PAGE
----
What is warfarin?
Warfarin (Coumadin) is a blood thinner that makes the blood less sticky, preventing new clots from forming and stopping existing clots from growing. Warfarin acts more slowly than heparin and LMWH, but unlike these other medications it can be given as a pill instead of an injection. Warfarin is the most commonly used drug for long-term blood clot prevention in women at risk.
Warfarin is also given to women who have had a DVT or pulmonary embolism (and sometimes a heart attack or stroke) to reduce the risk of blood clots in the future. It can also prevent blood clots after surgery or while you are confined to bed in the hospital.
|How it is given:||Pill|
|What it is used for:|
|You should not be treated with it if:||
|Pregnancy/nursing:||Warfarin should not be used in women who are pregnant or may become pregnant. Warfarin is probably safe to take during breastfeeding, but be sure to discuss the risks, benefits, and any precautions you should take with your doctor.1|
Who might receive warfarin to treat or prevent DVT and PE?
After initial treatment with other blood-thinning drugs such as LMWH, you will usually be prescribed warfarin to take at home to prevent blood clots. Taking warfarin reduces your risk of future blood clots by more than 90%.2
How long you need to take warfarin depends on how likely you are to have another blood clot. Most women who have had a DVT or pulmonary embolism should take warfarin for at least 3 months.2 If you have risk factors for blood clots that are no longer present (such as recent surgery or pregnancy), 3 months is usually long enough. If you have conditions that continue to put you at risk, you will need to take warfarin for 6 months or more.3 Women who have had more than one DVT in the past, or who have blood clotting problems or other conditions that put them at very high risk for clots, may need to take warfarin for the rest of their lives.
Warfarin may also be given to prevent DVT if you are undergoing a surgical procedure that carries a high risk of blood clots, such as hip or knee surgery.5 Warfarin is less convenient than LMWH because you need to have frequent blood tests to measure your blood's clotting ability.
Who should not receive warfarin?
Warfarin should not be used in pregnant women because it can cause birth defects or excess bleeding during delivery.2 Other blood thinning drugs such as LMWH are less likely to cause these problems and may be the treatment of choice for pregnant women.2,8
Warfarin may be less effective at preventing blood clots in women with cancer, or who have trouble maintaining safe blood clotting levels while taking warfarin.2 These women may need to take a different type of blood-thinning drug to prevent clots.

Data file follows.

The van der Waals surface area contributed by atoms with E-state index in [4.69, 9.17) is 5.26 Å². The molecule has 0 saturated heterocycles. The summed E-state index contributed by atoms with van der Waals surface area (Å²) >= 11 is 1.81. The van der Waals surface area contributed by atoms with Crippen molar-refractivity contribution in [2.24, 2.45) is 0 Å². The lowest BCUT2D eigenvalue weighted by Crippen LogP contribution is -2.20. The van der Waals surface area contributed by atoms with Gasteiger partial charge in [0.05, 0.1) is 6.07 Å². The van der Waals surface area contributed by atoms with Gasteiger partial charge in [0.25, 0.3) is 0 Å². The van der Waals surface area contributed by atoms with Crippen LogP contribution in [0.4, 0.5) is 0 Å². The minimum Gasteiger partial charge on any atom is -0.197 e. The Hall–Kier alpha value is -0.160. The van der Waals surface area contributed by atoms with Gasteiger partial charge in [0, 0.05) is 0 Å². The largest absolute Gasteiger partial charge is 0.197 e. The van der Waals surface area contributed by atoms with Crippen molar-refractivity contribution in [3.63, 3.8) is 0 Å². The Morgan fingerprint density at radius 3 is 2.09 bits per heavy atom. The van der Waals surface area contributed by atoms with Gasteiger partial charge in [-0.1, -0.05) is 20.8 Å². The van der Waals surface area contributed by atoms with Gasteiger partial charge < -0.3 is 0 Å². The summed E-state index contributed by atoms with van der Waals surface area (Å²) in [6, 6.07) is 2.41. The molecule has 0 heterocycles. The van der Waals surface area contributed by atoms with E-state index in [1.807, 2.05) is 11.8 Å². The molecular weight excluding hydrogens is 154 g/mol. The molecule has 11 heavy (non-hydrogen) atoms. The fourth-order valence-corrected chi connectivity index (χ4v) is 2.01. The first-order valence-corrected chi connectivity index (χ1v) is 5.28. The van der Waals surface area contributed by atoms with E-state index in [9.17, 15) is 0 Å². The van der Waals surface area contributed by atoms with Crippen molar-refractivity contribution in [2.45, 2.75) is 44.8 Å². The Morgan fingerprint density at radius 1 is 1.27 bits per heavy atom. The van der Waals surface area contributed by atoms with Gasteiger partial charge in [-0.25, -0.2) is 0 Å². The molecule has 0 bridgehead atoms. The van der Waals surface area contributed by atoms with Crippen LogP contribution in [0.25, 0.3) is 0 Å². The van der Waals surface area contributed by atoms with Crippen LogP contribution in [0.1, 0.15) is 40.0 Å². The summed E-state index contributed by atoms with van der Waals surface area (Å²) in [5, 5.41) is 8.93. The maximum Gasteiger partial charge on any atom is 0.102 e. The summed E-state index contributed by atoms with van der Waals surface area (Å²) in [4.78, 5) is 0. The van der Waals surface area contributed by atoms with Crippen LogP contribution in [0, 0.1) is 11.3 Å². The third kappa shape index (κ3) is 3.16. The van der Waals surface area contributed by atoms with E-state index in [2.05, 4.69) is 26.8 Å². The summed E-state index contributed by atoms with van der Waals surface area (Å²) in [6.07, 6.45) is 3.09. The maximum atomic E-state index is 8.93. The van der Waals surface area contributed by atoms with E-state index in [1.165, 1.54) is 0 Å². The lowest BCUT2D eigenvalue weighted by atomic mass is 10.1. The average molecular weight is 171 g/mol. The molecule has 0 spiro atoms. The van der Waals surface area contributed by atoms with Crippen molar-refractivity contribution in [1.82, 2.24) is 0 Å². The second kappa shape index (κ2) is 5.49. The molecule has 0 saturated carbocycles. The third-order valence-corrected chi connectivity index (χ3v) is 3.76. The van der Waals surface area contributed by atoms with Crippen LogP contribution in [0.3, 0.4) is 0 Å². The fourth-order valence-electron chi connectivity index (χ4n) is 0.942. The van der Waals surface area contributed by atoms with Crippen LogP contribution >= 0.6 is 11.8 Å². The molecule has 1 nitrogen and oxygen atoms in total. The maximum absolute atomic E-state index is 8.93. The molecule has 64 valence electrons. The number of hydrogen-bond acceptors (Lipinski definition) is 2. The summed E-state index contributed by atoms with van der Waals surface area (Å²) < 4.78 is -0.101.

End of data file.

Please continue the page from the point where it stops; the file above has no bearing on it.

What are the risks of warfarin?
The main risk of warfarin is excess bleeding, which occurs in about 3% of patients each year. Because women who have had a DVT or PE have a 5% to 7% risk of dying of DVT or pulmonary embolism within a year, the benefits of preventing clots usually outweigh the risk of bleeding problems.2
I am receiving warfarin. What should I know?
If you have been prescribed warfarin, you will need to have regular blood tests to prevent your blood from becoming too thin or too thick. You will be tested daily for the first few days, then two or three times a week for a few weeks, and less often after your blood clotting has stabilized. This process can be frustrating and bothersome, and it may take several weeks of adjustments before finding the best dose for you.
Warfarin can cause excessive bleeding from even minor cuts such as a razor nick. If you have to take warfarin, you will be advised to avoid activities that might cause injury. Your diet can affect how well warfarin works: getting too much vitamin K in your diet makes bleeding problems more likely while taking warfarin, so you may need to restrict foods that contain vitamin K. These include green vegetables (such as lettuce and broccoli), avocado, and egg yolks. Ask your doctor about other dietary considerations while you are taking warfarin.
Women taking warfarin for 3 to 10 weeks or longer may develop purple toe syndrome, in which the toes and feet turn a dark, purple, blue, or mottled color. This side effect may be reversible, but if left untreated, it may cause gangrene.
|Warfarin Warning Signs|
|Talk to your doctor immediately if you experience any of these symptoms:
||Seek emergency medical attention if you experience any of these signs of an allergic reaction:
Learn more: Blood-Thinning Pills: How to Use Them Safely